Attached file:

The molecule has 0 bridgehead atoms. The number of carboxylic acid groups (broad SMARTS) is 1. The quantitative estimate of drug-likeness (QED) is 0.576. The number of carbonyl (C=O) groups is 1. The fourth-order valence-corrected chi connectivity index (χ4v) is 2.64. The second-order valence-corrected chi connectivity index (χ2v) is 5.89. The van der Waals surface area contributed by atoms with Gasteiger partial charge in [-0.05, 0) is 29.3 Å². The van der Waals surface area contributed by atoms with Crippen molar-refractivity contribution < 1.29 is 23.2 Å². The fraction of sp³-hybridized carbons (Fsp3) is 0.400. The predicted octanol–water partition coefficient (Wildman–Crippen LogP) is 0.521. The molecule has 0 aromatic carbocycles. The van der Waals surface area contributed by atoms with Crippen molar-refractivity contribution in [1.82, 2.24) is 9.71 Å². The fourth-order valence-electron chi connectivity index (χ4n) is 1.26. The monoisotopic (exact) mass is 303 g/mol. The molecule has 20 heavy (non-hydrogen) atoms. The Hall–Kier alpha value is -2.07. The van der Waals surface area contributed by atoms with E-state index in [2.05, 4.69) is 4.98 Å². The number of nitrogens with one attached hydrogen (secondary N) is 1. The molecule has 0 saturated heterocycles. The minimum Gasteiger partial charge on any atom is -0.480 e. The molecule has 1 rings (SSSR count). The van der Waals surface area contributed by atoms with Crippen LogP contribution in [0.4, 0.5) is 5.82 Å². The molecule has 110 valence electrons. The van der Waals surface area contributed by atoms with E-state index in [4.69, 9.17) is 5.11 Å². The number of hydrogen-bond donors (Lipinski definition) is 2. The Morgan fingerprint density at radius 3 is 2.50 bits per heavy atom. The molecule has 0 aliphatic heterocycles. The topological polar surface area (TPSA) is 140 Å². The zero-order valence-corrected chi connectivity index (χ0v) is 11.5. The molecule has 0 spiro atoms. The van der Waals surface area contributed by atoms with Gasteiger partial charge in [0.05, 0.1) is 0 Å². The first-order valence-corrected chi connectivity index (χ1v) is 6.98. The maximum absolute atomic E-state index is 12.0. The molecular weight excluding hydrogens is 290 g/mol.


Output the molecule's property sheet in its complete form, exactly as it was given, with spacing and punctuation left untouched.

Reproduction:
The molecule has 0 bridgehead atoms. The number of carboxylic acid groups (broad SMARTS) is 1. The quantitative estimate of drug-likeness (QED) is 0.576. The number of carbonyl (C=O) groups is 1. The fourth-order valence-corrected chi connectivity index (χ4v) is 2.64. The second-order valence-corrected chi connectivity index (χ2v) is 5.89. The van der Waals surface area contributed by atoms with Gasteiger partial charge in [-0.05, 0) is 29.3 Å². The van der Waals surface area contributed by atoms with Crippen molar-refractivity contribution < 1.29 is 23.2 Å². The fraction of sp³-hybridized carbons (Fsp3) is 0.400. The predicted octanol–water partition coefficient (Wildman–Crippen LogP) is 0.521. The molecule has 0 aromatic carbocycles. The van der Waals surface area contributed by atoms with Crippen molar-refractivity contribution in [1.82, 2.24) is 9.71 Å². The fourth-order valence-electron chi connectivity index (χ4n) is 1.26. The monoisotopic (exact) mass is 303 g/mol. The molecule has 20 heavy (non-hydrogen) atoms. The Hall–Kier alpha value is -2.07. The van der Waals surface area contributed by atoms with E-state index in [2.05, 4.69) is 4.98 Å². The number of nitrogens with one attached hydrogen (secondary N) is 1. The molecule has 0 saturated heterocycles. The minimum Gasteiger partial charge on any atom is -0.480 e. The molecule has 1 rings (SSSR count). The van der Waals surface area contributed by atoms with Crippen LogP contribution in [0.4, 0.5) is 5.82 Å². The molecule has 110 valence electrons. The van der Waals surface area contributed by atoms with E-state index in [4.69, 9.17) is 5.11 Å². The number of hydrogen-bond donors (Lipinski definition) is 2. The Morgan fingerprint density at radius 3 is 2.50 bits per heavy atom. The molecule has 0 aliphatic heterocycles. The topological polar surface area (TPSA) is 140 Å². The zero-order valence-corrected chi connectivity index (χ0v) is 11.5. The molecule has 0 spiro atoms. The van der Waals surface area contributed by atoms with Gasteiger partial charge in [0.05, 0.1) is 0 Å². The first-order valence-corrected chi connectivity index (χ1v) is 6.98. The maximum absolute atomic E-state index is 12.0. The molecular weight excluding hydrogens is 290 g/mol.